Mount Gibson Iron (MGX) is a junior iron ore miner in Western Australia.  Although subject to the same risks from volatile commodity prices and a Chinese slowdown, their numbers are compelling.  The P/E of 4.71 and a P/EG of .12 are substantially better than the sector averages of 10.79 and .53.  An ROE performance of over 19% and a share price very close to book value per share make them a prime bargain bin candidate.  In addition, note they cut their long term debt more than in half and reduced gearing by approximately 70%.  Although the current dividend yield is modest, analysts forecast the dividend to double in FY2012 and FY2013.  MGX deserves a prime spot in the bargain bin.

Telecom NZ (TEL) was once upon a time a state run monopoly offering telecommunication services in New Zealand and parts of Australia.  Although they stand to benefit from the coming broadband explosion, regulatory changes and fierce competition pose significant risks going forward.  Although the dividend yield stands at a stunning 11.4%, dividend payouts have been decreasing over the past few years.  There are better candidates.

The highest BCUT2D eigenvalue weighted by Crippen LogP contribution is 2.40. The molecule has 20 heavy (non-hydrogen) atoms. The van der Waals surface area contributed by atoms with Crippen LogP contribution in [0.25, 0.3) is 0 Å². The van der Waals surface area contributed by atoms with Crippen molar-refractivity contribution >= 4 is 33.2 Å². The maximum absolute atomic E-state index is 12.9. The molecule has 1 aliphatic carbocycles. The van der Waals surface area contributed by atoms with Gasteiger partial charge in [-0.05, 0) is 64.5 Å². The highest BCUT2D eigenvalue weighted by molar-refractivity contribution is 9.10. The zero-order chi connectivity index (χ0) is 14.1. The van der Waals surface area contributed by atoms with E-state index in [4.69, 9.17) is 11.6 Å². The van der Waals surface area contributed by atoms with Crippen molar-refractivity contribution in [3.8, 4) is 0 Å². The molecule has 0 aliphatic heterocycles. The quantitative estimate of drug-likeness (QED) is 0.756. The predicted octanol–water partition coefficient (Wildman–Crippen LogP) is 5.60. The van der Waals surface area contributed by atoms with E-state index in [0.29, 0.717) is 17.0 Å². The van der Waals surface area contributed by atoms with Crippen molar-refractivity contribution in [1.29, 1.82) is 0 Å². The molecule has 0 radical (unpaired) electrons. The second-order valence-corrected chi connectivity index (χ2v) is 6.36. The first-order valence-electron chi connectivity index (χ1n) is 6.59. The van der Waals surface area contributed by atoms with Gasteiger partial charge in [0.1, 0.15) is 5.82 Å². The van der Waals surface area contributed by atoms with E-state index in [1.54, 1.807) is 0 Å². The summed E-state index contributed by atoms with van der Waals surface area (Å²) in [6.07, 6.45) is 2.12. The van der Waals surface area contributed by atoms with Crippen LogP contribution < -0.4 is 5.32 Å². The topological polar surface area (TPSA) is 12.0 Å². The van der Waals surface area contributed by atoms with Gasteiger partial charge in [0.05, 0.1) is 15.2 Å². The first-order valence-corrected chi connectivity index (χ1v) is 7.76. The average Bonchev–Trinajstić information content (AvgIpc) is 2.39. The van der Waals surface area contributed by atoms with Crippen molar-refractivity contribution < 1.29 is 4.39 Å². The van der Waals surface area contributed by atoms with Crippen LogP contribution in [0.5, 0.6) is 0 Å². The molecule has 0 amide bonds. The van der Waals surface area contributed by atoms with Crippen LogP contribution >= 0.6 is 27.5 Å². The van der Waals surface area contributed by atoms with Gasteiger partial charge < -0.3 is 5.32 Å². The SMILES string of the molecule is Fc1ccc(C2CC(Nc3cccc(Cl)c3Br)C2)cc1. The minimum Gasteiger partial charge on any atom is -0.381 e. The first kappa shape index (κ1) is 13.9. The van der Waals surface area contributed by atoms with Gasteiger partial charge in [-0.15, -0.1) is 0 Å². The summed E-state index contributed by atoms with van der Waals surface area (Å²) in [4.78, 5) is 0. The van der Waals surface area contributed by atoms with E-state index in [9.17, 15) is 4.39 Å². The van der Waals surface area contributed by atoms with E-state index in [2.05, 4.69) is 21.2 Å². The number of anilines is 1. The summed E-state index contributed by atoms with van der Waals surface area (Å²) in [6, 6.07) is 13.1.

Finding value shares is not for the casual investor.  Today more and more investors seem to want someone to “give them a fish”, rather than “learning how to fish.”  Value investing is hard work.  We started with nine shares and boiled down to three – BLY, EHL, and MGX.  Depending on your risk tolerance, you may want to include others.  However, to find real bargains you need to go beyond what we have uncovered here to look deeper into consistency of historical performance of a target share.  The greatest challenge is determining the real or intrinsic value of the company, not just the stated book value per share.  You need to know what goes into the accounting definition of “book.”